CDMA stands for Code-Division Multiple Access, which is a digital cellular technology that uses spread-spectrum techniques.
Unlike competing systems such as GSM, that uses TDMA, CDMA does not assign a specific frequency to each user. Instead, every channel uses the full available spectrum. Individual conversations are encoded with a pseudo-random digital sequence.
CDMA is a form of spread spectrum, which simply means that the data is sent in small pieces over a number of the discrete frequencies available for the use at any time in the specified range.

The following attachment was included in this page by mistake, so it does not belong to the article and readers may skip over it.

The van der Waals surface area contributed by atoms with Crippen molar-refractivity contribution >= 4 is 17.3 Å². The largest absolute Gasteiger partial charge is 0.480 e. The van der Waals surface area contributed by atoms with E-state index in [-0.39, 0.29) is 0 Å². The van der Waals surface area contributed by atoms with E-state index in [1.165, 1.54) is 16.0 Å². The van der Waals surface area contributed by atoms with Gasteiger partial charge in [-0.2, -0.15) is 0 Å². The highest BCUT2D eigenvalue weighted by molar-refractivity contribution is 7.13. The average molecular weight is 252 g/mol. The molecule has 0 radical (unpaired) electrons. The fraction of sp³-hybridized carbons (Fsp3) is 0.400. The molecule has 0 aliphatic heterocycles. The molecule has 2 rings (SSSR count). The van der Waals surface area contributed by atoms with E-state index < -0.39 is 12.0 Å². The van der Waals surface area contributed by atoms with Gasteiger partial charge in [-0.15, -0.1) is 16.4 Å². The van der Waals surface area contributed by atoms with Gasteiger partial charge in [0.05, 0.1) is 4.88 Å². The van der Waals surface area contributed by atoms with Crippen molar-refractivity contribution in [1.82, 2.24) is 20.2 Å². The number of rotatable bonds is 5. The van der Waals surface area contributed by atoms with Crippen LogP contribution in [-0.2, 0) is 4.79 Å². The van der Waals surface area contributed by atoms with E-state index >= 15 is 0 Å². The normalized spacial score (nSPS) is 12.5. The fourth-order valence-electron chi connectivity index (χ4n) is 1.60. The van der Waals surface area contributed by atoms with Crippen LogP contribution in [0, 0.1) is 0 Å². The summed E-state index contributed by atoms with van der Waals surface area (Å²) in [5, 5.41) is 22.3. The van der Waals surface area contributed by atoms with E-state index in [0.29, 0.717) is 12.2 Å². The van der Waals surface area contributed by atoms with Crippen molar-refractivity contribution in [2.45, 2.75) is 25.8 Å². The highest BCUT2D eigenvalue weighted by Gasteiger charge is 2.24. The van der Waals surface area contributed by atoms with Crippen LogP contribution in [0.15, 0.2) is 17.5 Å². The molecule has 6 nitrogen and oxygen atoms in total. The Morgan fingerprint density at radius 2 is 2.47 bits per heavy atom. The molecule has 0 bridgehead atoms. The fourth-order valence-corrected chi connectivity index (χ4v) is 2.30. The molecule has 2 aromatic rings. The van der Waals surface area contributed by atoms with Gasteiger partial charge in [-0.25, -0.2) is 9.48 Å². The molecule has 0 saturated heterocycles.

All of the users transmit in the same wide-band chunk of spectrum. Each user's signal is spread over the entire bandwidth by a unique spreading code. At the receiver end, that same unique code is used to recover the signal.
CDMA is a military technology first used during the World War II by the English allies to foil German attempts at jamming transmission. The allies decided to transmit over several frequencies, instead of one, making it difficult for the Germans to pick up the complete signal.